In a pro bono victory for Orrick, an appeals court has called for the release from custody of three peace activists, including an 85-year-old nun, who were criminally convicted for conducting an anti-war protest at a nuclear facility in Tennessee. The activists faced sentences ranging from 35 to 62 months in prison.
“This ruling is major vindication for our clients. They are peace-driven individuals who engaged in an act of civil disobedience by trespassing onto government property to protest against nuclear stockpiles. Far from being saboteurs desiring to harm the United States, our clients believe the country would be safest by adopting a policy of nuclear disarmament. We are thankful that the court of appeals saw that important distinction today,” said Marc Shapiro, an Orrick senior associate who handled the appellate oral argument in the case.
In 2012, Orrick’s clients — Sister Megan Rice and military veterans Michael Walli and Greg Boertje-Obed — entered a nuclear facility in Oak Ridge, Tennessee that did not house nuclear weapons. The trio hung banners, prayed and sang songs to protest nuclear warfare.
The trio was indicted on charges of trespass and injury to government property. Right before trial, prosecutors upped the stakes by adding new charges brought under the Sabotage Act, a century-old statute that prohibits interference with the government’s war and national defense efforts. A jury in Knoxville, Tennessee convicted the defendants on all counts in 2013.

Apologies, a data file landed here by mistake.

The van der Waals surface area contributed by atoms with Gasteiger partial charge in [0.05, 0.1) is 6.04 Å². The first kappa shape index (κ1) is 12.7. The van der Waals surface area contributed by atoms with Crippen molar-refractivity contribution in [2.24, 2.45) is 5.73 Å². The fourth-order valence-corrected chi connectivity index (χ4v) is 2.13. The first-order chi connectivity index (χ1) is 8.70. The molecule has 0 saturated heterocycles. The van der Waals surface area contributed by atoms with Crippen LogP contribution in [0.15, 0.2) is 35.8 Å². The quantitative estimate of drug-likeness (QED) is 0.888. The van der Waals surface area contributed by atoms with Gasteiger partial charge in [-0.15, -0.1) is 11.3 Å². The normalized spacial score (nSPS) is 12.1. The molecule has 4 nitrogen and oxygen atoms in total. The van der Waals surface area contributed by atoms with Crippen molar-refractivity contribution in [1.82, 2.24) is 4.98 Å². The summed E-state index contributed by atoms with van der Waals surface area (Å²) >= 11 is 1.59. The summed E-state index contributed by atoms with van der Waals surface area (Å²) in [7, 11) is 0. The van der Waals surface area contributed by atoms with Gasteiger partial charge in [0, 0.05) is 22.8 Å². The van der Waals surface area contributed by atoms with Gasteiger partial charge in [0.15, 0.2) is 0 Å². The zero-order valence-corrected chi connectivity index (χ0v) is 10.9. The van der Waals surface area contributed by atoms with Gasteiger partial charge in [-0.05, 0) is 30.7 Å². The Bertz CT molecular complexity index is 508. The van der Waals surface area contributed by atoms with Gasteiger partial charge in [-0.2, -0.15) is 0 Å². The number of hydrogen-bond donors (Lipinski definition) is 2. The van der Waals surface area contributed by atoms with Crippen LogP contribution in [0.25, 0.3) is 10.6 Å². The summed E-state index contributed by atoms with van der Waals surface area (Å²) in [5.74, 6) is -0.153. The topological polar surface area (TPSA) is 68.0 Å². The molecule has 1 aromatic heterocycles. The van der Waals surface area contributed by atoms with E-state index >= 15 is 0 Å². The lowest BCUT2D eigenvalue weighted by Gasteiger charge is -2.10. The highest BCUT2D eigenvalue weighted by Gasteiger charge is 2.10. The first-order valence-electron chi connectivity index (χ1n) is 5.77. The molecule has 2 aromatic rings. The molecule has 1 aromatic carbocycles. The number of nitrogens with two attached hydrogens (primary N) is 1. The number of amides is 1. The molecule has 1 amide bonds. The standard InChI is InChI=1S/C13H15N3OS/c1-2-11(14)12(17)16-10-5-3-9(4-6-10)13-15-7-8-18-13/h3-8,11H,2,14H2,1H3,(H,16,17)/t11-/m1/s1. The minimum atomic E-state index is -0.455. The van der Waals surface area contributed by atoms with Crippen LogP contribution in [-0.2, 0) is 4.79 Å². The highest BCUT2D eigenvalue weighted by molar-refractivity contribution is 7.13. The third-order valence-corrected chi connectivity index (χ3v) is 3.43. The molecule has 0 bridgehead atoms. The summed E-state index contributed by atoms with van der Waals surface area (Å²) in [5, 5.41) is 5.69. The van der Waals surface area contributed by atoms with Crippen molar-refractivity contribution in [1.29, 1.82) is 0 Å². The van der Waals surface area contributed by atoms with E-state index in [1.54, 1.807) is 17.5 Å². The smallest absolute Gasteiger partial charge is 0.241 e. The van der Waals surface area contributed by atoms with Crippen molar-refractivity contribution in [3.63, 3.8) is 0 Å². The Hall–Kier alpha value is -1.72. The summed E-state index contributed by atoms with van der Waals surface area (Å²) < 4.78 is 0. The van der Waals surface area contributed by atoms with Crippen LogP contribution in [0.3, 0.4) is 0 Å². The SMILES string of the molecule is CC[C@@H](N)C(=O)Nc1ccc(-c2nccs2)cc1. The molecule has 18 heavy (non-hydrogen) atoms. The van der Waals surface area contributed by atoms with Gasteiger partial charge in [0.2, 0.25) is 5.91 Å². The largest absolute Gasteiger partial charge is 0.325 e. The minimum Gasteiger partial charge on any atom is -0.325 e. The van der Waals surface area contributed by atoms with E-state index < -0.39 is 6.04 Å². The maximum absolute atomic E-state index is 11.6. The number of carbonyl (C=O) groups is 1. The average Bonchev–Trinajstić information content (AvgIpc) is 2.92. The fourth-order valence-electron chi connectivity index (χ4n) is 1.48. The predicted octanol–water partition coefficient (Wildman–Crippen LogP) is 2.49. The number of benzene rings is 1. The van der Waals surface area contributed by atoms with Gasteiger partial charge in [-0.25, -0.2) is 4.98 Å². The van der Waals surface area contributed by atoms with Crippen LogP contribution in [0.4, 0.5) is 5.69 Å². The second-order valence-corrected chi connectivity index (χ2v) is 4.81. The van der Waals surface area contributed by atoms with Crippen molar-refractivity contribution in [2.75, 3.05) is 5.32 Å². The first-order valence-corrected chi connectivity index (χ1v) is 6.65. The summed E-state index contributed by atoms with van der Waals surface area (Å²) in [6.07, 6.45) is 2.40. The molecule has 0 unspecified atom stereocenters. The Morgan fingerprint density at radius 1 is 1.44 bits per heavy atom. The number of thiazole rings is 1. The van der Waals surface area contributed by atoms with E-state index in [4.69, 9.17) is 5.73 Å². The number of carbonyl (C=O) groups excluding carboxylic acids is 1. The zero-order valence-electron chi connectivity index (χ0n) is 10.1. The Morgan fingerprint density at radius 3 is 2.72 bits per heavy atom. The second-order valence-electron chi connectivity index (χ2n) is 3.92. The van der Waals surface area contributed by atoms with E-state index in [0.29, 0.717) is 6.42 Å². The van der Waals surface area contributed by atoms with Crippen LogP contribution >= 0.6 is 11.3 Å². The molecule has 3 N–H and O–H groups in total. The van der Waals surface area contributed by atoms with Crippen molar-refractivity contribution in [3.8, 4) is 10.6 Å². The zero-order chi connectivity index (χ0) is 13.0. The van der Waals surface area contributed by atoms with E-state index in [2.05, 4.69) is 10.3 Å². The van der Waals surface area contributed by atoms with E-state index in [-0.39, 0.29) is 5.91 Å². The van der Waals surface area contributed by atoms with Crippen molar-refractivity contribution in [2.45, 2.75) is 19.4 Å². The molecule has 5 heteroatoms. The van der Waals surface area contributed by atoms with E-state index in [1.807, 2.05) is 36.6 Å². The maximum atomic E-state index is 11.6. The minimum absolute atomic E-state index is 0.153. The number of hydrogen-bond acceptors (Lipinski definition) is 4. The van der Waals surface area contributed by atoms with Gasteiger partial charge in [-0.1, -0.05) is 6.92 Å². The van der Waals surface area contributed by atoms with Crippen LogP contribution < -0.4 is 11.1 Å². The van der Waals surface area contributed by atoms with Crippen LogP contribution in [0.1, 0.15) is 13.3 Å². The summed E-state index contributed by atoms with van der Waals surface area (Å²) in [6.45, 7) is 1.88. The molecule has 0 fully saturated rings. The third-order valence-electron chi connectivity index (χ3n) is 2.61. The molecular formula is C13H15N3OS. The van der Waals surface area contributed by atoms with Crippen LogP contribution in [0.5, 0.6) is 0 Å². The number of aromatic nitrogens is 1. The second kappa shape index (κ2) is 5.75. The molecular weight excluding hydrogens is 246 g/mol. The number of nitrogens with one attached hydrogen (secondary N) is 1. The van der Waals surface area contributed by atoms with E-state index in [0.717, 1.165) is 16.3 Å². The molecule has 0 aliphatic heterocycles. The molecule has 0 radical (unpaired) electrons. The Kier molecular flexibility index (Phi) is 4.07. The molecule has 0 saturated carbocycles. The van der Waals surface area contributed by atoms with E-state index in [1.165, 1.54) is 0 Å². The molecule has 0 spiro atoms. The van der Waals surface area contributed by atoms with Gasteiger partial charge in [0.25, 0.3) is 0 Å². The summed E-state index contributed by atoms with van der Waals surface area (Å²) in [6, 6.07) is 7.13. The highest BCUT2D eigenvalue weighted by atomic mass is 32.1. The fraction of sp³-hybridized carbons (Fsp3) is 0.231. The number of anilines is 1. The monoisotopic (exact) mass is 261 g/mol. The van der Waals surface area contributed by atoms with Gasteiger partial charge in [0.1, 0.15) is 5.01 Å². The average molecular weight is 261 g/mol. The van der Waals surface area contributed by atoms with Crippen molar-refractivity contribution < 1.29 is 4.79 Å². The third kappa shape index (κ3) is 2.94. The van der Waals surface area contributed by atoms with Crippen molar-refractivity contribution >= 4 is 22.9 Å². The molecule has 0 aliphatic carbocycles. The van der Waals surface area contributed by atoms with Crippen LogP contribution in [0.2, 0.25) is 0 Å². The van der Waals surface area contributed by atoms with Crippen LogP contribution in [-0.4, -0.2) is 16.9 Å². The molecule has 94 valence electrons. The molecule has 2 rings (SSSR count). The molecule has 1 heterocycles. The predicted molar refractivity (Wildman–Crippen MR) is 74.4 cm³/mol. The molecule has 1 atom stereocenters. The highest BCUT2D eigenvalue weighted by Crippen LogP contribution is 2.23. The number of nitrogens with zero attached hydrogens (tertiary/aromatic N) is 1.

In a decision issued on May 8, the U.S. Court of Appeals for the Sixth Circuit reversed the Sabotage Act convictions, finding insufficient evidence of an intent to interfere with military activities. The appeals court wrote the “defendants’ actions in this case had zero effect, at the time of their actions or anytime afterwards, on the nation’s ability to wage war or defend against attack.”
The appeals court did not overturn the activist’s related conviction for injuring government property. The court vacated the trio’s sentences under these counts, however, writing that they should be sentenced to time served (the activists have been in custody since their 2013 jury trial). The court pointed out that the guideline ranges for their sentences under these counts “will be substantially less” than the time they’ve already served.
Shapiro, a New York-based senior associate in Orrick’s Supreme Court & Appellate practice group, argued at the Sixth Circuit in Cincinnati in March. Shapiro worked closely with several Orrick colleagues on the case, including partner Thomas McConville, partner Anne Elkins Murray, managing associate Judy Kwan and managing associate Andrew Ong. The defense team also included William Quigley, a law professor at Loyola University New Orleans.